A decent compiler will generate the same code for pointer accesses and array accesses and you should probably not be worrying about that level of performance.
In fact, without optimisation turned on, pointer code can be less efficient. Understanding why this happens is left as an exercise to the reader .
The default optimisation here is basically none at all. A label is something the compiler assigns at compile time. References The following sources were helpful in the preparation of this article: Pointer arithmetic and array indexing are equivalent. When applied to an array, sizeof operator will return the entire size of the array, whereas when applied to a pointer, it would return just the size of the pointer.
In other aspects, pointers and arrays are different. In one of your comments, you state: On the other hand, the semantics of pointers are quite different.
Consider this code snippet: But, most of the times, we are actually going to use less number of elements than we have allocated. Similarly, pointer arithmetic works on both arrays and pointers.
In C programming language, array indexing is done using pointer arithmetic i. From here the great difference between arrays and pointers in C stems. The pointer version will in general be faster but, at least to the uninitiated, somewhat harder to grasp immediately.
A pointer is just a regular variable that happens to hold the address of another variable inside. I always tend to prefer writing code for readability and only worrying about performance if it becomes an issue.
What is the difference between Pointers and Arrays? You only need to look at some of the code output by gcc in high optimisation modes to know that it is no longer true. Modern compilers are more than up to the task of figuring out that array operations and pointer operations can be turned into the same underlying machine code.
Does the difference affect me? Consider the following translations: Some of that code is very hard to understand but, once you do, its brilliance is evident. You can just take it as a fact: A variable in C is just a convenient, alphanumeric pseudonym of a memory location.
Once an array is defined, its size is fixed. Therefore in C, set of pointers that point to a set of memory locations that are consecutive, can be thought of as an array.A pointer in C is a typed integer variable that contains an address.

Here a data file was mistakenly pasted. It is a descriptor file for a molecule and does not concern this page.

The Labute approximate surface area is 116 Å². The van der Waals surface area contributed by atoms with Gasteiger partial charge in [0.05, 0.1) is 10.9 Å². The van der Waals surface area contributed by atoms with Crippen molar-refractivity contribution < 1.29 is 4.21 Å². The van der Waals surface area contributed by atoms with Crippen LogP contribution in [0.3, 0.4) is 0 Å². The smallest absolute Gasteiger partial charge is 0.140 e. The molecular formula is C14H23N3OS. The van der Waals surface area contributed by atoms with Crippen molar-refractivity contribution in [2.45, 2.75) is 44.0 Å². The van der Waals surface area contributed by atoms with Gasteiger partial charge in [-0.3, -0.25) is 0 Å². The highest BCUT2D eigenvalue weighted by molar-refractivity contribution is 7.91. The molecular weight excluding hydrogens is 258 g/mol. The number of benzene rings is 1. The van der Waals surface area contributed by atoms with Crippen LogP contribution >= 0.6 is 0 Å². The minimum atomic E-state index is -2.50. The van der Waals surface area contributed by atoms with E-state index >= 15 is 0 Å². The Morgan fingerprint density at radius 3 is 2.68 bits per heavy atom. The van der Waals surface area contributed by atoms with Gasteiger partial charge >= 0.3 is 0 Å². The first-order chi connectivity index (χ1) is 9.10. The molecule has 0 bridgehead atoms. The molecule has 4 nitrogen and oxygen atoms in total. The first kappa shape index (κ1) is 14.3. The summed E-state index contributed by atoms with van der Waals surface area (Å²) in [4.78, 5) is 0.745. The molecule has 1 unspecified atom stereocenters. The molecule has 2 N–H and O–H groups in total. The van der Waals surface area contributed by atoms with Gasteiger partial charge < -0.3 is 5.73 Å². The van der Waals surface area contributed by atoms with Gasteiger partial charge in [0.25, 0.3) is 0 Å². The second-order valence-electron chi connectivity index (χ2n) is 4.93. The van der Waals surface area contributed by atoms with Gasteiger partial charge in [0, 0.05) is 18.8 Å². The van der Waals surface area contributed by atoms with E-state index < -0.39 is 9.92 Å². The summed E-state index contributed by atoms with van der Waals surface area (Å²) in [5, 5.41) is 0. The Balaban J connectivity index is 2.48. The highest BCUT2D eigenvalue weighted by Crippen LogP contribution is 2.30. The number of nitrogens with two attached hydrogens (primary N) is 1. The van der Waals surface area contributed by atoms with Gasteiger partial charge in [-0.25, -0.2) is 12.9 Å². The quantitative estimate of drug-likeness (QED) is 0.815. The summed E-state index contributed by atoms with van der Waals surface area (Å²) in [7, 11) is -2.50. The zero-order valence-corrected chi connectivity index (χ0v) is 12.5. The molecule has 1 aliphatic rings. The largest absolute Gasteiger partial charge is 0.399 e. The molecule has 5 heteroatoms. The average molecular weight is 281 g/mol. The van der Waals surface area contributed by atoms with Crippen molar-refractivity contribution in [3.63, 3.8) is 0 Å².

An address is an integer that maps to a memory cell. Pointers have the quality that adding or subtracting from them adds or subtacts addresses by the size in bytes of what the type is.
Int pointers add and subtract by the size of. Normal array vs Array of pointers [closed] Ask Question.
up vote 0 down vote favorite. Are there any advantage of using normal arrays over array of pointers(and vice-versa)? When should I use array of pointers and when should I avoid it? In college, everyone seems to be crazy about pointers.
I know std::vector is an easy way out, but it is. Pointers and arrays are strongly related. In fact, pointers and arrays are interchangeable in many cases. For example, a pointer that points to the beginning of an array can access that array by using either pointer arithmetic or array-style indexing.
The semantics of arrays in C dictate that the array name is the address of the first element of the array. Hence in the assignment to a, the 8th character of the array is taken by offsetting the value of array_place by 7, and moving the contents pointed to by the resulting address into the al register, and later into a.
On the other hand, the semantics of pointers are quite different. Pointer vs Array A pointer is a data type that holds a reference to a memory location (i.e.
a pointer variable stores an address of a memory location in which some data is stored). Arrays are the most commonly used data structure to store a collection of elements. The differences of arrays vs pointers are: pointer has no information of the memory size behind it (there is no portable way to get it) an array of incomplete type cannot be constructed.Download